What Drowsy and Drunk Driving Have in Common

Drive safely!Have you ever been on a road trip where you slept poorly the night before departing, but still had to drive hundreds of miles the next day to get to your destination? If so, keep reading, because you may have been lucky to avoid a car accident. Researchers have discovered sleep deprivation impairs alertness in similar ways to alcohol intoxication.

A study from the University of Oxford and the Royal Society for Public Health claims 24 hours of sleeplessness impairs alertness in a way comparable to having a blood-alcohol content (BAC) of .10 percent. This is more than the .08 percent required to be considered drunk. At 17 hours awake, researchers claim it is comparable to having a BAC of .05 percent.

The study claims sleep deprivation causes impaired attention and concentration, reduced ability to multitask, and difficulties with decision-making. Sound familiar? These are some of the same performance-related symptoms caused by alcohol intoxication.

Let’s look into this possible relationship further to see how BAC impairs driving.

BAC of .05 percent: According to the Centers for Disease Control, drivers with BACs of .05 percent have lowered alertness, impaired judgement and difficulty steering.

BAC of .08 percent: Drivers with BACs of .08 percent have poor muscle coordination, impaired memory, difficulty concentrating, reduced ability to process information and poor perception.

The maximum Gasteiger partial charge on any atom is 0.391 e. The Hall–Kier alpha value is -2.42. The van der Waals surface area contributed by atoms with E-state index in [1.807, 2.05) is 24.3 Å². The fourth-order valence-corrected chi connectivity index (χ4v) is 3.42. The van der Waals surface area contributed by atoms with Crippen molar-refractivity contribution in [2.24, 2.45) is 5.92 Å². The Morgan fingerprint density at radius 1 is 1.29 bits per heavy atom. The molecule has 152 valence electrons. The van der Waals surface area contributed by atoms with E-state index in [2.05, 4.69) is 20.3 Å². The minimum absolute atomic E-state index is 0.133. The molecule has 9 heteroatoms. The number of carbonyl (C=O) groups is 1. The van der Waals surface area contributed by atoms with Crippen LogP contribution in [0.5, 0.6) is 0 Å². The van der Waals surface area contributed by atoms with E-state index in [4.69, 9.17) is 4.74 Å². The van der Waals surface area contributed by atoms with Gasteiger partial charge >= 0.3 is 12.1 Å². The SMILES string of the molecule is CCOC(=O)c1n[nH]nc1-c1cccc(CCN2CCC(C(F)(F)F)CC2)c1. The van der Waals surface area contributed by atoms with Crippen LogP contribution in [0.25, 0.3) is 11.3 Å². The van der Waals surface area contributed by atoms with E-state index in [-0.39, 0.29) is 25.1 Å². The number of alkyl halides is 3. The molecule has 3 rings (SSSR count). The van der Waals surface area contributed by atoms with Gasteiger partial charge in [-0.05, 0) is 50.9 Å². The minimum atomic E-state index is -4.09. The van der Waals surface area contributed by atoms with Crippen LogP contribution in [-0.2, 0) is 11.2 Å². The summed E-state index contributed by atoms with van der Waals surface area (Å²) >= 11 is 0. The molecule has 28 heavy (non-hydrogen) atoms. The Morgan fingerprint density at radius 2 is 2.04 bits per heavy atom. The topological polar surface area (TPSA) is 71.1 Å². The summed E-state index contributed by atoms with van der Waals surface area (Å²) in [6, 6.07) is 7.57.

How Common Are Drowsy Driving Accidents?

Sleep deprivation and drowsy driving have been linked to auto accidents by both the Centers for Disease Control and the National Highway Traffic Safety Administration (NHTSA). According to NHTSA statistics, an estimated average of 83,000 drowsy driving accidents occurred each year between 2005 and 2009.

If you have problems staying awake while driving, pulling over and getting some rest or asking another person to drive can help save lives.

The Lafayette personal injury attorneys at Galloway Jefcoat have 20 years of experience helping accident victims hurt by negligent driving.



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2 Responses to What Drowsy and Drunk Driving Have in Common

  1. Looks like it is just as irresponsible to get behind the wheel of the car when you are sleepy as when you are intoxicated. Now we’re wondering whether someone will develop a roadside test for drowsiness. A sleepilyzer, perhaps?

  2. Great article and it might interest you folks to know there is a new online campaign asking drivers to pledge not to drive while fatigued. They’re using the hashtag #TakeABreakToStayAwake and it’s actually gaining a lot of traction.

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